Originally Posted by dftkell
So I'm most likely going to use the 12" Ultimax and stuff it well like you said. But when you say the other woofer would work but have a lower Q, you're referring to the Dayton RS-HF, right? And if you don't mind me asking, what does having a lower Q mean?
Yes, the RS-HF has a lower Q by itself, lending itself to lower Q sealed box designs. Q comes from (way back in the day) "Quality factor" and it's a measure of damping I guess you could say. It's kinda how much control the magnet/coil system have over the cone motion, fighting the mass and the springiness of suspension. A lower Q means more control, meaning in particular better ability to stop the cone motion when the audio signal stops. Another way to think of it is as a measure of how sharp or strong the resonance of the speaker is.
Here you can see some tone burst results-the audio voltage on the bottom looks perfect, but the acoustic output (related to the cone motion) does not start nor stop instantly.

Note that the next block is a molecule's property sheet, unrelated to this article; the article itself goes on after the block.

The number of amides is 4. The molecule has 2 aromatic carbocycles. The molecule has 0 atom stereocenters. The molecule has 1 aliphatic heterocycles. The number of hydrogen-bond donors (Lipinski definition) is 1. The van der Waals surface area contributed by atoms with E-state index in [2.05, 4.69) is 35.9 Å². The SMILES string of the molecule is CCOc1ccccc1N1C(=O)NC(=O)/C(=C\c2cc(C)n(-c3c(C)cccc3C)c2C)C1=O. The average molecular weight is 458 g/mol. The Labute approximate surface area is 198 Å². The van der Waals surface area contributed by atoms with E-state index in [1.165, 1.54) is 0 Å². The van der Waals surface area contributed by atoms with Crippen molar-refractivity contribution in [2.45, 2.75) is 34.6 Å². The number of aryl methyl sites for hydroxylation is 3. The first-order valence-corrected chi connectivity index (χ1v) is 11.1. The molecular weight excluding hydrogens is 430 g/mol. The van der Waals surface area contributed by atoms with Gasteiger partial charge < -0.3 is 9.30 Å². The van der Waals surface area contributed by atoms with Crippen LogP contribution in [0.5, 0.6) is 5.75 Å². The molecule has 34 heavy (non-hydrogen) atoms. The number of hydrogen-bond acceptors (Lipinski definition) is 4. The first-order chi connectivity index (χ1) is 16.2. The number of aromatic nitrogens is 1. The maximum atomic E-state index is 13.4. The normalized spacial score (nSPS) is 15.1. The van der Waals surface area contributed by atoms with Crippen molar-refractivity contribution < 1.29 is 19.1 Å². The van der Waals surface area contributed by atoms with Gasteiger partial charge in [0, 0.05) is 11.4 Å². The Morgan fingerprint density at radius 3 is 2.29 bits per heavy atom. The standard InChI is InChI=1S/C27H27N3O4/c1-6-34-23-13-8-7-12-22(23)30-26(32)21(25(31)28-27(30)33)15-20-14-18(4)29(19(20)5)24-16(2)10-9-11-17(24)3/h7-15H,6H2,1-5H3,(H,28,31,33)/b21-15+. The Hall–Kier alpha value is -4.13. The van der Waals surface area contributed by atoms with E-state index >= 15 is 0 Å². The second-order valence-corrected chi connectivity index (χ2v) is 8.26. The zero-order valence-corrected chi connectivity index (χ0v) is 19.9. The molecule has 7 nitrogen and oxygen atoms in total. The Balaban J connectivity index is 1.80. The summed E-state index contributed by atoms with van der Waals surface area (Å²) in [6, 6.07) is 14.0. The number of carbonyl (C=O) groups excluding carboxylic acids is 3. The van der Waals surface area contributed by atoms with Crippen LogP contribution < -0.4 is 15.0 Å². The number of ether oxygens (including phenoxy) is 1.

Too much ringing is heard as a looseness and/or boominess of the sound.
Many sealed box designers shoot for a final Q in the box of 0.707, because this gives the lowest -3 dB point. That's rather misguided, since Dick Small only chose -3 dB for mathematical convenience while writing his thesis. In real rooms, the -6 or even -10 decibel points may be more important. On the other hand, very low Qs start to require a huge box, since the stiffness of the air in the box drives the Q up. The Ultimax Q was I think 0.58, so even a big box pushes the Q higher really fast. The HS' Q is...0.39?? Anyway much lower, so even a smaller box doesn't push the final Q too high.
All this vaguely applies to ported boxes. Those are much more complex than sealed boxes, however we can generally apply a rule of thumb that smooth gradual rolloffs should sound good but responses with peaks will tend to sound boomy. This is not actually because of the frequency response, it is because of the TIME response (ringing).